BEIJING – No breakthroughs were delivered during talks between Chinese leader Xi Jinping and U.S. President Joe Biden, but the cordial tone of the virtual meeting is an indication that relations between the sides may be turning a corner — even if that means merely walking back from the heated exchanges of earlier this year.
Here is a look at what is driving tensions between the world's two biggest economies and the main takeaways from the Xi-Biden talks.
FROM WORSE TO BAD
Relations went into sharp decline after then-President Donald Trump imposed sweeping tariffs on Chinese goods in retaliation for what he said were Beijing's unfair trading practices. The U.S. had for years been complaining about the theft or forced transfer of American technology and was campaigning to keep Chinese communications giants, most notably Huawei, out of the U.S. and other markets. The Trump administration also sharply criticized China on human rights issues.
Relations remained frosty after Biden took office. At a meeting in Alaska in March, senior Chinese foreign policy adviser Yang Jiechi berated Secretary of State Antony Blinken and National Security Adviser Jake Sullivan, accusing the U.S. of failing to deal with its own human rights problems and taking issue with what he said was American hypocrisy.
A trip to China by America's No. 2 diplomat Wendy Sherman in July was equally sour in tone, and a subsequent visit by U.S. climate envoy John Kerry went little better.
Relations appeared to have bottomed out when Sullivan and Yang met again in Switzerland last month, in a follow-up to a phone call between Xi and Biden. Sullivan made clear that the United States sought better engagement at a senior level “to ensure responsible competition,” according to the White House.
The meeting laid the groundwork for the virtual meeting Tuesday morning Beijing time between Xi and Biden, who have known each other since both were vice presidents. Xi referred to Biden as his “old friend" and they lamented they were not meeting face-to-face before launching into 3 1/2 hours of discussions.
The U.S. described the talks as respectful, straightforward and open, and Chinese spokesperson Zhao Lijian called them “candid, constructive, substantive and fruitful.”
SOURCES OF TENSION
The sides are at odds over everything from trade and technology to human rights, self-governing Taiwan and the South China Sea.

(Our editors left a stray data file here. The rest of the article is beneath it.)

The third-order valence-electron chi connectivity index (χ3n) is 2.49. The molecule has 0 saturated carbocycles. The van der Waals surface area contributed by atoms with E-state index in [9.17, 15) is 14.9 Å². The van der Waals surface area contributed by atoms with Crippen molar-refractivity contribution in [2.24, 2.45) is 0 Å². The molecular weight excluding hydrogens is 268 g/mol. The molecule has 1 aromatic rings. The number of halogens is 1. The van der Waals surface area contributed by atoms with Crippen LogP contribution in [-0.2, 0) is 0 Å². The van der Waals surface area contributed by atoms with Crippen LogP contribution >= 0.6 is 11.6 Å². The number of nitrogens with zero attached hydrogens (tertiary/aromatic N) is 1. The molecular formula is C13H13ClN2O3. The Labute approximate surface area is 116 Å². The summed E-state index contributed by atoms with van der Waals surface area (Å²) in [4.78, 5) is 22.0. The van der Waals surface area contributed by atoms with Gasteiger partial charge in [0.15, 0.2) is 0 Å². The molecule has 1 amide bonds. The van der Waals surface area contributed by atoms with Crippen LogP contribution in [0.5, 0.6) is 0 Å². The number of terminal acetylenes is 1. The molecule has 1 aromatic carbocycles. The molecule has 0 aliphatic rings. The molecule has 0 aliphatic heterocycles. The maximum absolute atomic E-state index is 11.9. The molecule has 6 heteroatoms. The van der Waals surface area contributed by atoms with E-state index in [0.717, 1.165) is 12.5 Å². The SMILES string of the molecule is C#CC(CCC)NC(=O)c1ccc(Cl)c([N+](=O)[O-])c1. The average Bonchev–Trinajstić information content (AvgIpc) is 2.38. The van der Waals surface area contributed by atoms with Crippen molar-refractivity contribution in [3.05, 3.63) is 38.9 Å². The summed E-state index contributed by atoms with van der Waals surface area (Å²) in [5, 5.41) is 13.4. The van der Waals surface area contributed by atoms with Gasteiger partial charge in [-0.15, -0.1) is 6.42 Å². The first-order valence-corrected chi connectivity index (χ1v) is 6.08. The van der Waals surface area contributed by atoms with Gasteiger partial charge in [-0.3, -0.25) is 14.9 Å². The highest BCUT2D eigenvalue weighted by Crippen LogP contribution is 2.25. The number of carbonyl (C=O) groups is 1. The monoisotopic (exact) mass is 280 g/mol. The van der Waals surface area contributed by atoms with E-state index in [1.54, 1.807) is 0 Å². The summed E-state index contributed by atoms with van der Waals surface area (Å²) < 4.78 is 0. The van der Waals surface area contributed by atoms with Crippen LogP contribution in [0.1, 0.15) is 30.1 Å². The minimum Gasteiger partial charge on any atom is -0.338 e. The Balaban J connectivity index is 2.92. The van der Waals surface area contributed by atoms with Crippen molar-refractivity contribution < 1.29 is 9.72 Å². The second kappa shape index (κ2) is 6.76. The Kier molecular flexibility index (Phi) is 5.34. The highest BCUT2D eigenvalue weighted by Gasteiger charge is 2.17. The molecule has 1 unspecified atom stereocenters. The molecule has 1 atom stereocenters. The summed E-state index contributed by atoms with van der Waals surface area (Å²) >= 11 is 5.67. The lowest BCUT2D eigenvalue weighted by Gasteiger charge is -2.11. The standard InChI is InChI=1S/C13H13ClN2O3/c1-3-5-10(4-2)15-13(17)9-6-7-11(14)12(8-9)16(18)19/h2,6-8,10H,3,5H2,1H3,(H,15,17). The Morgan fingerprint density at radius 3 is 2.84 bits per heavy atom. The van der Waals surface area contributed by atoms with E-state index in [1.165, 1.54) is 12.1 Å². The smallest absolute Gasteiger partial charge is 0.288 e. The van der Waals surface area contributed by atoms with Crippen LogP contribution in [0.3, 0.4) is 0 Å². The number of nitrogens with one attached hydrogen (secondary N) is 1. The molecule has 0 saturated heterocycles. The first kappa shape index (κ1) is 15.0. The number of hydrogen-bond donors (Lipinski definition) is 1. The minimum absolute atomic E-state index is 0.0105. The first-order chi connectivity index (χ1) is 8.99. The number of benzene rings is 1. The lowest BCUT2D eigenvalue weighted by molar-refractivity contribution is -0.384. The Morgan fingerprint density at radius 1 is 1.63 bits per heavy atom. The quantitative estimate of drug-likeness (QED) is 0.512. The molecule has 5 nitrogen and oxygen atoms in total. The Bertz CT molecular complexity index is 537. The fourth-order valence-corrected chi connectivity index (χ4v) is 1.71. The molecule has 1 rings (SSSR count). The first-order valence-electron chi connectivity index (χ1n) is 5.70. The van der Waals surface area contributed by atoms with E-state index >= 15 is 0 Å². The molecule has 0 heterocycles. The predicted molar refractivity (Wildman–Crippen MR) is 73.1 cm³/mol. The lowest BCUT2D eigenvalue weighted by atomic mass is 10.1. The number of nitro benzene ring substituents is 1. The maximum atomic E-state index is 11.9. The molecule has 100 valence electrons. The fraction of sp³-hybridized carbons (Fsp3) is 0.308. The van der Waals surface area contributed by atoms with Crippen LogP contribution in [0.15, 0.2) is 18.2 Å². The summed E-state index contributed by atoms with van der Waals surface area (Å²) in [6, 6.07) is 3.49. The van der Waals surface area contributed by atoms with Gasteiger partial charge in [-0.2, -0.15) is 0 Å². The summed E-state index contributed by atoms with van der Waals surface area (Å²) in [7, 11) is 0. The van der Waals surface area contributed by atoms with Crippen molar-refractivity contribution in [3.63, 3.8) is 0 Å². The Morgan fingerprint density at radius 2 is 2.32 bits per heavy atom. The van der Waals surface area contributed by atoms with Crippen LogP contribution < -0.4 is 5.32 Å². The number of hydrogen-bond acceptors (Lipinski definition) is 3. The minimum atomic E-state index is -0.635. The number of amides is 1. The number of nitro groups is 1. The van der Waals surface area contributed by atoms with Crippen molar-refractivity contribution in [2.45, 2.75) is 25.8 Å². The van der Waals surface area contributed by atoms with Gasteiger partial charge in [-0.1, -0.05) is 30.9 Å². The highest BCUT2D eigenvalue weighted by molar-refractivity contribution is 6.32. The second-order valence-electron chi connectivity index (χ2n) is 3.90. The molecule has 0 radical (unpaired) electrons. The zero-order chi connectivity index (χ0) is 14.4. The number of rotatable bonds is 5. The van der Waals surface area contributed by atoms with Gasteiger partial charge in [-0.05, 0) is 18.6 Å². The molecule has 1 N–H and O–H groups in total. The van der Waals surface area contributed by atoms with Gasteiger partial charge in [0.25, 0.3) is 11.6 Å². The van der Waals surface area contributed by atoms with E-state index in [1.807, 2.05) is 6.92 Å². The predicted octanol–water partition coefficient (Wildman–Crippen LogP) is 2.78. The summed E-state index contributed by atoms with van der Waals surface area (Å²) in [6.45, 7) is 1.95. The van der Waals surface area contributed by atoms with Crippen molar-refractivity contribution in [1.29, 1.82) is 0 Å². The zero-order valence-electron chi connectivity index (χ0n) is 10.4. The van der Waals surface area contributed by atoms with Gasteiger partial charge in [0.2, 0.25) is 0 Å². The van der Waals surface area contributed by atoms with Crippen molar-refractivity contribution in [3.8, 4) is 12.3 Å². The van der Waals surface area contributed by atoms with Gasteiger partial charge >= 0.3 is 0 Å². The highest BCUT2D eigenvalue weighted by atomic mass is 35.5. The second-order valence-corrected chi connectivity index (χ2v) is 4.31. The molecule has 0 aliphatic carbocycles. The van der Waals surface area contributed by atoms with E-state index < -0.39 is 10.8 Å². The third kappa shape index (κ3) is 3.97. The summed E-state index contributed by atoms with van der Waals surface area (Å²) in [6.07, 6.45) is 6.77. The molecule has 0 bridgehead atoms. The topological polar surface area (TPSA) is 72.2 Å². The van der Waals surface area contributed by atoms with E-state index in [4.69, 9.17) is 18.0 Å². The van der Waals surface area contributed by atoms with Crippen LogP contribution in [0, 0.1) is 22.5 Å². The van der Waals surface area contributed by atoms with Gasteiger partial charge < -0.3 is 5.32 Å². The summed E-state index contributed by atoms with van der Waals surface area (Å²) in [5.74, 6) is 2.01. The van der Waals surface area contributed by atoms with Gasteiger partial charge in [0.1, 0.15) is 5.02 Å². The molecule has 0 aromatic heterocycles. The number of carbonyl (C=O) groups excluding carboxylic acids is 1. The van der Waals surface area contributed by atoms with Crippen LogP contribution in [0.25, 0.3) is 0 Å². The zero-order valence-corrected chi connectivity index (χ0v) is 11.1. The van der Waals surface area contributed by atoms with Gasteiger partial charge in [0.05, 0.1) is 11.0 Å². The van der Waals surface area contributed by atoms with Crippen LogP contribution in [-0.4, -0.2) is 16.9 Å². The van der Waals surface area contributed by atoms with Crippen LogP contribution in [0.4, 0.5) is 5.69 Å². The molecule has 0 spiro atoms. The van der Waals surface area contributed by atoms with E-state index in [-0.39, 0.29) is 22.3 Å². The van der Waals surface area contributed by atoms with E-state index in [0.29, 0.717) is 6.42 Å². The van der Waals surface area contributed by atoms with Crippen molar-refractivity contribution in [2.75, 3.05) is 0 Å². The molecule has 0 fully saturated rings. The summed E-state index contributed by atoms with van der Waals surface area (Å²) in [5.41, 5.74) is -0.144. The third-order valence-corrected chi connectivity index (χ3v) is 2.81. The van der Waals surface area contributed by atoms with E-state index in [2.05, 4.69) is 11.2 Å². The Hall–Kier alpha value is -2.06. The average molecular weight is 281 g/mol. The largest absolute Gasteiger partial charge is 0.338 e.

In some of his most pointed comments, Xi said “Taiwanese independence forces" and those in the U.S. who would use them to contain China were the key sources of tension over the island that China claims as its own territory. “We have patience and are willing to show utmost sincerity and exert the greatest efforts to obtain peaceful unification," Xi said, according to China's official Xinhua News Agency. “However, if the Taiwan independence separatist forces provoke and force our hand, we will be required to take drastic measures."
Alongside “human rights more broadly,” Biden raised concerns about China's practices in Tibet, the crackdown in Hong Kong, and the Uyghur homeland of Xinjiang where an estimated million people or more have been detained in re-education camps, according to experts.
Xinhua made no mention of specific human rights issues. It quoted Xi as saying that China was willing to engage in a human rights dialogue “on the basis of mutual respect, but we do not support using human rights to interfere in other countries’ domestic affairs.”
Trade relations have also driven strains in bilateral ties. Xi said Beijing was opposed to the “politicization of trade” and Washington's invocation of national security to block market access for Chinese companies.
WHERE DO THEY GO FROM HERE?
The softened rhetoric marks a major improvement. What benefits accrue depends on whether the two countries can find areas of cooperation and come up with agreements, work-arounds or other ways of managing their disputes.
“This is an important relationship, perhaps the most consequential bilateral relationship in the world, the two largest economies, two largest militaries, two largest greenhouse gas emitters," said Paul Haenle of the Carnegie Endowment for International Peace. “So the fact that the two leaders are meeting, in my view, is a good thing. But we need, I think, to be realistic."
It is “very important for the leaders of the two countries to define the relationship and steer the direction," said Yu Wanli, a professor of international relations at Beijing Language and Cultural University. China will be looking for Biden to take action but recognizes the political constraints he faces at home, Yu said.
If nothing else, the summit may have arrested any further deterioration in ties, said Wang Huiyao, president of the Center for China and Globalization in Beijing.
The positive message sent by the two leaders will “really set a good example for all working levels of both governments to really talk to each other, find the common denominators and find all the good points that they can seek from each other," he said.
Paul Haenle’s affiliation has been corrected to the Carnegie Endowment for International Peace, not World Peace.